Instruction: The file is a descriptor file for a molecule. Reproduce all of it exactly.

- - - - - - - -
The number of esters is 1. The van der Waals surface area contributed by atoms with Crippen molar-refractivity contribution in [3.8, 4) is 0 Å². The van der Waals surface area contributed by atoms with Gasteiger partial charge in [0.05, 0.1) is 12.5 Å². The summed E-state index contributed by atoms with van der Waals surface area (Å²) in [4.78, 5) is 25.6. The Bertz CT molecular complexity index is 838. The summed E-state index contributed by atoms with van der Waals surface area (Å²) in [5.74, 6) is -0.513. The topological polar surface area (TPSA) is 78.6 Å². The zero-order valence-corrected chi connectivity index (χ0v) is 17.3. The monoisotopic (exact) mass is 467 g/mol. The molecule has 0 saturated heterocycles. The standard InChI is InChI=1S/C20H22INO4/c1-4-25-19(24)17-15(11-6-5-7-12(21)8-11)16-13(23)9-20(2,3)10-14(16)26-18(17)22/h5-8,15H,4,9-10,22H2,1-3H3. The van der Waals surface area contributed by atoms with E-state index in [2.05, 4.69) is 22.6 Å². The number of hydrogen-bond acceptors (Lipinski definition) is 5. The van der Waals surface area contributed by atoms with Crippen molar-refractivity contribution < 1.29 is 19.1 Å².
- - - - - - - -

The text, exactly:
The number of esters is 1. The van der Waals surface area contributed by atoms with Crippen molar-refractivity contribution in [3.8, 4) is 0 Å². The van der Waals surface area contributed by atoms with Gasteiger partial charge in [0.05, 0.1) is 12.5 Å². The summed E-state index contributed by atoms with van der Waals surface area (Å²) in [4.78, 5) is 25.6. The Bertz CT molecular complexity index is 838. The summed E-state index contributed by atoms with van der Waals surface area (Å²) in [5.74, 6) is -0.513. The topological polar surface area (TPSA) is 78.6 Å². The zero-order valence-corrected chi connectivity index (χ0v) is 17.3. The monoisotopic (exact) mass is 467 g/mol. The molecule has 0 saturated heterocycles. The standard InChI is InChI=1S/C20H22INO4/c1-4-25-19(24)17-15(11-6-5-7-12(21)8-11)16-13(23)9-20(2,3)10-14(16)26-18(17)22/h5-8,15H,4,9-10,22H2,1-3H3. The van der Waals surface area contributed by atoms with E-state index in [2.05, 4.69) is 22.6 Å². The number of hydrogen-bond acceptors (Lipinski definition) is 5. The van der Waals surface area contributed by atoms with Crippen molar-refractivity contribution < 1.29 is 19.1 Å².